For the past few months, many have been waiting with baited breath all over the world to hear, read, or witness one of the following: “Hillary Clinton has been elected as the President of the United States of Americaâ€ or “Donald Trump has been elected as the President of the United States of America.â€
Yet, before the various news outlets confirm the tallies of the several battleground states, one of our major concerns as Americans should be creating more jobs in America. Â Moreover, as a “triple minorityâ€ #techie–a veteran, African American male, and LGBT member–I am highly focused on this subject, and how it affects tech inclusion.
During the first presidential debate, on September 26, at Hofstra University, moderated by Lester Holt of NBC, Hillary Clinton and Donald Trump both shared their platforms on creating jobs in America. Yet, it was unclear how tech inclusion–also known as diversity in tech–can effectively be accomplished.
Let’s image, for a moment, Black Enterprise hosted the first presidential tech inclusion debate, and it was moderated by Nathaniel J. What would the candidates wear? What would Nathaniel J. wear? What would they say? What would become the trending one-liners? Beyond that, let’s establish the platform for this debate.
The premise of this debate would be regarding access to affordable education options for those seeking to gain employment as digital architects. Â A digital architect includes software engineers, full stack developers, mobile applications developers and more within tech industry who have acquired the skill sets to create and deploy digital masterpieces.
According to the U.S. Bureau of Labor Statistics, only 5% of African Americans are employed within the field of software developers, applications, and systems software. Â Yes, this is extremely low considering African Americans account for over 13% of the 321,418,820 U.S. population. Â On the other hand, the bureau also reports that Latinos make up only 5.4% of same job type in the U.S. and represent 17.6% of the population.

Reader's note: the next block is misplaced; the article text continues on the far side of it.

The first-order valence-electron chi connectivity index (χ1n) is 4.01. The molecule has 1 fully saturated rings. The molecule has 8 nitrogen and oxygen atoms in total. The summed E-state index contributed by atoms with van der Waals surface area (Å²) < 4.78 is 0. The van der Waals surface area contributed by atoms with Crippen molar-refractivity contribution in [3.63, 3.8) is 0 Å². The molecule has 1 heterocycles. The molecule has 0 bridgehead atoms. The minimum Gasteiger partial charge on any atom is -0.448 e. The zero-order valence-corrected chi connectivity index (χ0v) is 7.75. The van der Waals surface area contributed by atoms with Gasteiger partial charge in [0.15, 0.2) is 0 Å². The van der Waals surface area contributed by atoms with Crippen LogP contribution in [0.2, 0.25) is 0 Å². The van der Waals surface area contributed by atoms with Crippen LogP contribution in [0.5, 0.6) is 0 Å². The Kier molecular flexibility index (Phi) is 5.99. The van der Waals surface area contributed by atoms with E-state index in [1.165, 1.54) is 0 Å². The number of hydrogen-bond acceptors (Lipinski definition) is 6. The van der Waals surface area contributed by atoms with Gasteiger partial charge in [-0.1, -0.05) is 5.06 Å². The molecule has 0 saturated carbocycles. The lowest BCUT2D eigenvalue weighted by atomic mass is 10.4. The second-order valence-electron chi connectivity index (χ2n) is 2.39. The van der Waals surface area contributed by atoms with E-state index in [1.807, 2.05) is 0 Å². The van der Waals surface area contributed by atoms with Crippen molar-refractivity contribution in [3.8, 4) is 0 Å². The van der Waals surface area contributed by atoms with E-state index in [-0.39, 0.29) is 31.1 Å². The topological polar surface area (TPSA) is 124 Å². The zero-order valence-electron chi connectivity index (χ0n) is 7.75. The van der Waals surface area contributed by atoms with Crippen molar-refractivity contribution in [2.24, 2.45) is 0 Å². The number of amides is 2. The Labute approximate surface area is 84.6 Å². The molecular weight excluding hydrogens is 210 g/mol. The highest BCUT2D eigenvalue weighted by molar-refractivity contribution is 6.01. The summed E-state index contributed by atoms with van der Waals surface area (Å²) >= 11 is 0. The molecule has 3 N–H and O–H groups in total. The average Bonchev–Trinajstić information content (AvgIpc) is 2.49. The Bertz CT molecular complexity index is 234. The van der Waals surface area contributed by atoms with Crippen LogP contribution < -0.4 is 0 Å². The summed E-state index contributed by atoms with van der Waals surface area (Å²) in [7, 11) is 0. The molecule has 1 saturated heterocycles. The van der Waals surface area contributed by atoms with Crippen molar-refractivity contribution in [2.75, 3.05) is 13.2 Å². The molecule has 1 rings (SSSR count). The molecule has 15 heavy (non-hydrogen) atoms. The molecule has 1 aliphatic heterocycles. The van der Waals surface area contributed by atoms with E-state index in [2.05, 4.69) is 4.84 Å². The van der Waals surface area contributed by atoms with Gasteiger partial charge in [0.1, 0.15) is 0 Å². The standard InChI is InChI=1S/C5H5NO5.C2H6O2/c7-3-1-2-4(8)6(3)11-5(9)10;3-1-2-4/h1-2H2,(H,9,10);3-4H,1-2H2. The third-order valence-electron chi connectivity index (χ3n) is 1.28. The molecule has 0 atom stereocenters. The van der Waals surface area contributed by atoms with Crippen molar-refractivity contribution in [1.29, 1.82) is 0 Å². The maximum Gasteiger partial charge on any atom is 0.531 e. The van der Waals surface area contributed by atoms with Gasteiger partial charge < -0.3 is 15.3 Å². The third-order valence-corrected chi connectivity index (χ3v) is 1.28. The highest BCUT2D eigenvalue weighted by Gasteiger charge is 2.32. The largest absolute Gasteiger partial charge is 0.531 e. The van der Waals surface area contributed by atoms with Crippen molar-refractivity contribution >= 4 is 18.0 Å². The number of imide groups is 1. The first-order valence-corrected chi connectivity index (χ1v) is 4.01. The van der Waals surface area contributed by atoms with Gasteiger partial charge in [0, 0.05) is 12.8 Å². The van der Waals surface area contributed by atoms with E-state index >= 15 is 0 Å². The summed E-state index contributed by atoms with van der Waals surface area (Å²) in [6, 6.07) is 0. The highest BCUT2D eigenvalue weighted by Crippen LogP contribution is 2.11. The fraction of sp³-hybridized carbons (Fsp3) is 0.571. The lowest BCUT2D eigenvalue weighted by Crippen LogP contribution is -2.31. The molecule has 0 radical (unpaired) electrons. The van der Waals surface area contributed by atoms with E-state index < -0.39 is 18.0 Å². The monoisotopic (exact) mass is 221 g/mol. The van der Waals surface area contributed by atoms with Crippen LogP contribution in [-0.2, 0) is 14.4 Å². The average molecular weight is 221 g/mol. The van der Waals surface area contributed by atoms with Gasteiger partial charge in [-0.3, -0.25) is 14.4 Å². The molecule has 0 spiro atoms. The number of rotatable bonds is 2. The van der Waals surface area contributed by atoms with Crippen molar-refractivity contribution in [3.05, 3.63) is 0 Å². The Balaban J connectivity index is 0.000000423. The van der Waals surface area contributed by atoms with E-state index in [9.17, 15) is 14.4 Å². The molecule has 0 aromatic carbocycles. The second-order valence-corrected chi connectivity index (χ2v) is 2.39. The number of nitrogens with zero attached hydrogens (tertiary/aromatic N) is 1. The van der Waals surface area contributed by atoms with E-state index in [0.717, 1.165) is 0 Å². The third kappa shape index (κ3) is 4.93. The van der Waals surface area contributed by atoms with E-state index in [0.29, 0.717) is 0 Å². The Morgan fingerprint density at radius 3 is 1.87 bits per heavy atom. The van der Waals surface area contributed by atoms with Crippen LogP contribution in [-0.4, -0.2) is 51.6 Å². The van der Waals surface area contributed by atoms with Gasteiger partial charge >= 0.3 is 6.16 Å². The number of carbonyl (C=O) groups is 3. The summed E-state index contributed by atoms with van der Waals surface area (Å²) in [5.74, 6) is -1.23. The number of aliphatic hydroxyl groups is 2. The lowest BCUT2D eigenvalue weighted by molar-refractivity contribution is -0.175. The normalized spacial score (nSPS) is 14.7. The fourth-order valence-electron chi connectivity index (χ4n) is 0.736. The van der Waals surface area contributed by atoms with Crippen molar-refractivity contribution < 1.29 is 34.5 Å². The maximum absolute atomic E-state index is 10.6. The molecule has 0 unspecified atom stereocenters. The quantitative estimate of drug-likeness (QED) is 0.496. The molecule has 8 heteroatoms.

Commentary* – The Presidential Tech Inclusion Debate, Moderated by Nathaniel J.
Nathaniel J.: Hillary, how do we address the growing concerns of the lack of diversity in tech within the U.S.?
Hillary Clinton: We have to build an economy that works for everyone … I want us to invest in you and invest in your future.We also have to make the economy more fair…
Nathaniel J.: Okay, time’s up! Let’s hear from Mr. Trump.
Donald Trump: We have to stop our jobs from being stolen from us. We have to stop our companies from leaving the United States, and with it, firing all of their people.
Nathaniel J.: Really Donald!!??!! Yet, this cannot be the case, in regards to tech inclusion, when the U.S. tech workforce is comprised of the ‘majority’ and not the ‘minority.’
Mr. Trump, is that your final answer? Â Better yet let me read you a quote from Malcolm X. Â Brother Malcolm said:
“I for one believe that if you give people a thorough understanding of what confronts them and the basic causes that produce it, they’ll create their own program, and when the people create a program, you get action.â€
Hillary vs Trump: The Presidential Tech Inclusion Debate – Part 2Â only on BlackEnterprise.com.
*Republican presidential nominee Donald Trump and Democratic presidential nominee Hillary Clinton quotes are from the first presidential debate at Hofstra University in Hempstead, New York on September 26, 2016.